perfecting naval navigation techniques and in
    establishing and running such complex
    organization as the British East India Company,
    and the Royal Navy.

72
  • Once Europe ahd secured control of the high seas,
    the stage was set for the rise of the most
    dynamic economic sector in the 18th century.
  • Moreover, shipbuilding shipping became
    important economic sectors each in its own right.
  • At first, military branch of seafaring was
    subordinate in importance to commercial shipping

73
  • Around the middle of the 18th century, the
    military branch emancipated itself from its
    supporting role and became an instrument of a
    form of politics unknown until then.
  • The strongest adversaries considered the entire
    world to be a theater of war.
  • Large infantry units were shipped overseas.
    Britain pioneered this new strategic concept.

74
  • British forces drove the French out of Canada,
    fouth them and their indigeous allies in India,
    attacked Manila and Havana, two of the wealthiest
    cities in the Spanish colonial empire.
  • The same phenomenon repeated itself in the larger
    conflicts between Britain and revolutionary,
    later Napoleonic, France, from 1793-1815.
  • Britain occupied many strategically vital ports
    in the wake of Napoleonic Wars, including
    Gibraltar, Malta, the Cape of Good Hope, and
    Singapore.

75
  • The British completed their military conquest of
    India.
  • Attempted for the very first time to establish
    diplomatic relations with China.
  • In 1788, Australia became the destination of the
    first British penal transports turning the
    continent into another colony.

76
  • As a fiscal military state Britain was capable
    of mobilizing a greater amount of financial
    resources at home than were the absolutistic
    monarchies of the Eurasian continent.
  • The improved capacity of naval warfare was one of
    the results of British efforts to rationally
    organize the states policies of taxation and
    debt financing.
  • France and Russia quickly copied the British
    model.

77
  • The concentration of power in the Atlantic region
    was one of the most imqportant reasons for the
    great crisis of the Western Hemisphere.
  • In the 1760s both the British state and the
    Spanish crown attempted to strengthen their
    respective holds over their American colonies.
  • Response Thirteen British colonies declared
    their independence in 1776 and fought against the
    British and defeated them in 1783.

78
  • In the Spanish colonies the first attempts by the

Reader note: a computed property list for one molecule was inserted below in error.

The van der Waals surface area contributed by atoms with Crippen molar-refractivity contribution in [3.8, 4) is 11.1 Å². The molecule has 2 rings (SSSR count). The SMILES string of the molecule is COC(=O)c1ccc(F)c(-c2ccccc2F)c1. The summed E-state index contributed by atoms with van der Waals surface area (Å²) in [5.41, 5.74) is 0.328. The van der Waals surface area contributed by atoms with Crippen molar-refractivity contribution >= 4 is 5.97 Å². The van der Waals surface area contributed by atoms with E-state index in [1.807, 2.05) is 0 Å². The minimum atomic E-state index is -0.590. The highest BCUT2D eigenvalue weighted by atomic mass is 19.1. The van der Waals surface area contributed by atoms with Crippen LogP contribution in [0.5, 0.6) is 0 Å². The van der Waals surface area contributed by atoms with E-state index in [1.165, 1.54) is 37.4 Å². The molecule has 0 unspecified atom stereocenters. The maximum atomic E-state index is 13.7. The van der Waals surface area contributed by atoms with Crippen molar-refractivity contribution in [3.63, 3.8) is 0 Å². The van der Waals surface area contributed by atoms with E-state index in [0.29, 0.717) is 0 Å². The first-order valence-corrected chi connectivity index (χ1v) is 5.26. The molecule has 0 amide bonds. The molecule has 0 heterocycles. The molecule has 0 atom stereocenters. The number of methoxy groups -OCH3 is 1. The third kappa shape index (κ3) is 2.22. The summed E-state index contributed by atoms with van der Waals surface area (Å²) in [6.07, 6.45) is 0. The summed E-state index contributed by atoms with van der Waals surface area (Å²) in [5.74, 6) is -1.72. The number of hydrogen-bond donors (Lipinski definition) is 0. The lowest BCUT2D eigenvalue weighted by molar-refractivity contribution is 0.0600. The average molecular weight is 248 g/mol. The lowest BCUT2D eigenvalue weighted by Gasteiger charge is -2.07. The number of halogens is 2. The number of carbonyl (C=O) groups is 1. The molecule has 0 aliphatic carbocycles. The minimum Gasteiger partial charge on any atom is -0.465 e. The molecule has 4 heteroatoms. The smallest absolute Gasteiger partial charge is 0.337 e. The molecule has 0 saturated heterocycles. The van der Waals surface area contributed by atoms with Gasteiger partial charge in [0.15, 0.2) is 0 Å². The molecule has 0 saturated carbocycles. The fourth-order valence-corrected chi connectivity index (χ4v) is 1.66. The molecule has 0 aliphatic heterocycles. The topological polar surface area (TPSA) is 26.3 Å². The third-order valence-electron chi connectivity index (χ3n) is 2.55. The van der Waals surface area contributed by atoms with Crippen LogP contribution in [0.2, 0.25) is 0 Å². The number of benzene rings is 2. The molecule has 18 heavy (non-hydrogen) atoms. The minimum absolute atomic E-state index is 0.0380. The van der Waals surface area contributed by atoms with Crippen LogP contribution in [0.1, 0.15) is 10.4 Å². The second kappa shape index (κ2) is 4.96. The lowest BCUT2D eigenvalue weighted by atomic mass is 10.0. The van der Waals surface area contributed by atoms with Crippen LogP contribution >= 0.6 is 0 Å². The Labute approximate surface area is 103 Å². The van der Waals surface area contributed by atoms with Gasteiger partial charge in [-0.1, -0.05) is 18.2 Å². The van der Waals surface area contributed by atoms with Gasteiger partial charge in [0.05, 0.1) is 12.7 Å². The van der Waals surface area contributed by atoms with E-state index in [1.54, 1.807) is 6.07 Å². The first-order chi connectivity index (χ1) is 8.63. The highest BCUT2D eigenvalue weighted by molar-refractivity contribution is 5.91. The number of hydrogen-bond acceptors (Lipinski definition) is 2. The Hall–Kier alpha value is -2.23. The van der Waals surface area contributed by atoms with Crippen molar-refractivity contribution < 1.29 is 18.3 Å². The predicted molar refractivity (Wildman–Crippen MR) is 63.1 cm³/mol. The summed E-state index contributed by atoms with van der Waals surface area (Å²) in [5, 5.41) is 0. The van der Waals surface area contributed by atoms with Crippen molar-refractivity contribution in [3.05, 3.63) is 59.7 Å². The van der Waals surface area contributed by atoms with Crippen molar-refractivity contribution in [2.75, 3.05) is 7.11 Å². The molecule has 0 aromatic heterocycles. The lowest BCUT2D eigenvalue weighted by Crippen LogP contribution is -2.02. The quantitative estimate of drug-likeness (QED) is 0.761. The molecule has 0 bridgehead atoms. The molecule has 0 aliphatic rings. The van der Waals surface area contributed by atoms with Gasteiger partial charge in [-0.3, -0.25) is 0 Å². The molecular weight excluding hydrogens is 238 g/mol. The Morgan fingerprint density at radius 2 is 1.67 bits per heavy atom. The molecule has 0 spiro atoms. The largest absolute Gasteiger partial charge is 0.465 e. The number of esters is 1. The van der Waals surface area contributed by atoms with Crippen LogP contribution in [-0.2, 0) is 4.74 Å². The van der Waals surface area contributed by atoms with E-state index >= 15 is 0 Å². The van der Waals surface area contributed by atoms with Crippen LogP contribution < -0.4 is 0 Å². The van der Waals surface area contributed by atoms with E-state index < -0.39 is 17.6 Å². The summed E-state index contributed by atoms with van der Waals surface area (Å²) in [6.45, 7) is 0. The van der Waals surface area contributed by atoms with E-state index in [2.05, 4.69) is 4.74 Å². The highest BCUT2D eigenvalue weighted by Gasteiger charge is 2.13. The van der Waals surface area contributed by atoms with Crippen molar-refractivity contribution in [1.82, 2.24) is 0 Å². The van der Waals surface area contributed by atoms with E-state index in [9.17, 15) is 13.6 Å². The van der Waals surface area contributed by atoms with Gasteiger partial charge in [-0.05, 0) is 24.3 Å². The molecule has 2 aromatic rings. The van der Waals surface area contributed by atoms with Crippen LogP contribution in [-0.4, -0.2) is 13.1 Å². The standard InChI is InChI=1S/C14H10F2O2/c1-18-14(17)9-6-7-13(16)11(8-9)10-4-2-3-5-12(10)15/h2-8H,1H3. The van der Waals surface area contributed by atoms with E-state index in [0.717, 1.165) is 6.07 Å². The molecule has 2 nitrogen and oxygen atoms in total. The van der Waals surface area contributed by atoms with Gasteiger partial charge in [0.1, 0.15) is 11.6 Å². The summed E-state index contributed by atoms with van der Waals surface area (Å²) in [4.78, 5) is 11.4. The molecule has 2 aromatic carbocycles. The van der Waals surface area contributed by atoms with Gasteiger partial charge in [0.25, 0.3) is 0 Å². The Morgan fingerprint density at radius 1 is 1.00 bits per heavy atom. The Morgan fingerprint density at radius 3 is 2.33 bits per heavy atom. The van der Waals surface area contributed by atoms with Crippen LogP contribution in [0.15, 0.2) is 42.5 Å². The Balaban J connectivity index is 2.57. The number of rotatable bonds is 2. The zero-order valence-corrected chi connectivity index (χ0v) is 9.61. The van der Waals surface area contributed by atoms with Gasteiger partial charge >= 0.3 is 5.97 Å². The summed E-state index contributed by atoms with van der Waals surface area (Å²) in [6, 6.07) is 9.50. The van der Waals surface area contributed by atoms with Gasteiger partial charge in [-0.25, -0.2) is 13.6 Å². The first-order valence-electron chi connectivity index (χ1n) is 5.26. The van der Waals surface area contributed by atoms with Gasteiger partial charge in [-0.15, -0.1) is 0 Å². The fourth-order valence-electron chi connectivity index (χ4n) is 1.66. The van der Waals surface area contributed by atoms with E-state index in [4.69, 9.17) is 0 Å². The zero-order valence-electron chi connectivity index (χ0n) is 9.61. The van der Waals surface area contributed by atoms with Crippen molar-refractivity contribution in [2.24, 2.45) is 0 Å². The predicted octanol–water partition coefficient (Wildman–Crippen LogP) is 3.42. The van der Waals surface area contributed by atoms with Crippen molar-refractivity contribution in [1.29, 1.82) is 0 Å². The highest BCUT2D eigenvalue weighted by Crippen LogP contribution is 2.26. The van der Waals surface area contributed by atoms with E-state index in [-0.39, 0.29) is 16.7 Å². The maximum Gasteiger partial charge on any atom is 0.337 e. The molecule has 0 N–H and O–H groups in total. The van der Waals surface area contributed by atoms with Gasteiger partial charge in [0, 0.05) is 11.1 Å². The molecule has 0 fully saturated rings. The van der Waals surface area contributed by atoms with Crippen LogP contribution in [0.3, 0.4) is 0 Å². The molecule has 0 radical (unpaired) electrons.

Creole elite to free themselves proved too week,.
    But they finally succedded in becoming
    independent as the Spanish monarchy fell apart in
    the wake of Napoleons invasion.
  • By 1825 the Spanish colonial empire had
    disappeared altogether from the American
    continent.

79
  • A third war of independence started in 1791 by
    the mulatto planters and black slaves in St.
    Dominique the most importannt sugar producing
    area of the world.
  • Civil war French British intervention
    independence in 1804 under the name of Haiti, the
    first black republic in History

80
  • The crises in the Atlantic between the Old and
    New Worlds from about 1765 to 1825 were the
    result of intense processes of integration in
    this maritime region.
  • Paradoxical consequences in the long-term.
  • The revolts of settler and slaves destroyed some
    of the existing links.
  • Once its sugar-exporting economy collapsed,
    slave-free Haiti dropped out of the global
    economy

81
  • In the USA the political elite directed the
    nations attention westward, away from the
    Atlantic. Great adventure of settling the North
    American continent began.
  • The new republics of South and Central America
    wanted to have as little to do with Spain as
    possible.

82
  • New international links were forged between the
    two sides of the Atlantic.
  • In place of Spain, Latin American countries
    established new economic relations with the
    leader of globalization, Britain.
  • The economic, social, and cultural relations
    between the USA and the Britain survived the
    political split and developed over time into the
    special relationship.

83
  • Napoleons global repercussion The invasion of
    Egypt in 1798.
  • Alarmed the entire Muslim world
  • Spurred British imperialism on to furtthur
    expansion in Asia

84
  • The mature expression of the modern nation-state
    system at the end of World War I
  • US President Woodrow Wilsons Fourteen Points